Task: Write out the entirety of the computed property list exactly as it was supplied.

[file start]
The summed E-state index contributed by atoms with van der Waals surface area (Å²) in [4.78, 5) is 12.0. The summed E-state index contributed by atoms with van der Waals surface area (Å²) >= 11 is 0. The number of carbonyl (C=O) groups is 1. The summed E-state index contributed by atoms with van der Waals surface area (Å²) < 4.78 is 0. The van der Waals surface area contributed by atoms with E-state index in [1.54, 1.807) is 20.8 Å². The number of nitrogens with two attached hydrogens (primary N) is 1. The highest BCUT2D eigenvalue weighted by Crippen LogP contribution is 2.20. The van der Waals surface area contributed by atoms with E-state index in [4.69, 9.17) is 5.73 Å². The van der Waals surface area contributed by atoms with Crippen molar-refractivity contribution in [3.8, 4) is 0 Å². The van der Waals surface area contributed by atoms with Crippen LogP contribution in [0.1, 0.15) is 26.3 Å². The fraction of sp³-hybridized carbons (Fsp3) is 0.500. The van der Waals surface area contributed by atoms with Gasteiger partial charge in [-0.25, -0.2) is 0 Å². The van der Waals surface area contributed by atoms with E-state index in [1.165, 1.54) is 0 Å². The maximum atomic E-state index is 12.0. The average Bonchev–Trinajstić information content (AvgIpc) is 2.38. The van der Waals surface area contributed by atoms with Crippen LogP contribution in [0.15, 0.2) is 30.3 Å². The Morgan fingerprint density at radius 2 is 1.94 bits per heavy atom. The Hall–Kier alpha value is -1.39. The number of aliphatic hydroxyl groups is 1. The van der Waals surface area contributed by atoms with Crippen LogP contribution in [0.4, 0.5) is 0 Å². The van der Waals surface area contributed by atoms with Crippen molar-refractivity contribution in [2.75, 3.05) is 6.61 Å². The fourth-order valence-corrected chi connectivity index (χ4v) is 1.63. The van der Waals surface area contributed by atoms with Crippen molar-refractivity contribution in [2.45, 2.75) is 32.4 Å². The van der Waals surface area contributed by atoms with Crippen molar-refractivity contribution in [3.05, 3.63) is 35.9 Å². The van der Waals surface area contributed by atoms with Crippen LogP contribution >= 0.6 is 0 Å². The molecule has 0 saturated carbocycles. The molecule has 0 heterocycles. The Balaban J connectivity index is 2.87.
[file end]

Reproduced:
The summed E-state index contributed by atoms with van der Waals surface area (Å²) in [4.78, 5) is 12.0. The summed E-state index contributed by atoms with van der Waals surface area (Å²) >= 11 is 0. The number of carbonyl (C=O) groups is 1. The summed E-state index contributed by atoms with van der Waals surface area (Å²) < 4.78 is 0. The van der Waals surface area contributed by atoms with E-state index in [1.54, 1.807) is 20.8 Å². The number of nitrogens with two attached hydrogens (primary N) is 1. The highest BCUT2D eigenvalue weighted by Crippen LogP contribution is 2.20. The van der Waals surface area contributed by atoms with E-state index in [4.69, 9.17) is 5.73 Å². The van der Waals surface area contributed by atoms with Crippen molar-refractivity contribution in [3.8, 4) is 0 Å². The van der Waals surface area contributed by atoms with Crippen LogP contribution in [0.1, 0.15) is 26.3 Å². The fraction of sp³-hybridized carbons (Fsp3) is 0.500. The van der Waals surface area contributed by atoms with Gasteiger partial charge in [-0.25, -0.2) is 0 Å². The van der Waals surface area contributed by atoms with E-state index in [1.165, 1.54) is 0 Å². The maximum atomic E-state index is 12.0. The average Bonchev–Trinajstić information content (AvgIpc) is 2.38. The van der Waals surface area contributed by atoms with Crippen LogP contribution in [0.15, 0.2) is 30.3 Å². The Morgan fingerprint density at radius 2 is 1.94 bits per heavy atom. The Hall–Kier alpha value is -1.39. The number of aliphatic hydroxyl groups is 1. The van der Waals surface area contributed by atoms with Crippen LogP contribution in [0.4, 0.5) is 0 Å². The van der Waals surface area contributed by atoms with Crippen molar-refractivity contribution in [2.75, 3.05) is 6.61 Å². The fourth-order valence-corrected chi connectivity index (χ4v) is 1.63. The van der Waals surface area contributed by atoms with Crippen molar-refractivity contribution in [2.45, 2.75) is 32.4 Å². The van der Waals surface area contributed by atoms with Crippen molar-refractivity contribution in [3.05, 3.63) is 35.9 Å². The van der Waals surface area contributed by atoms with Crippen LogP contribution >= 0.6 is 0 Å². The molecule has 0 saturated carbocycles. The molecule has 0 heterocycles. The Balaban J connectivity index is 2.87.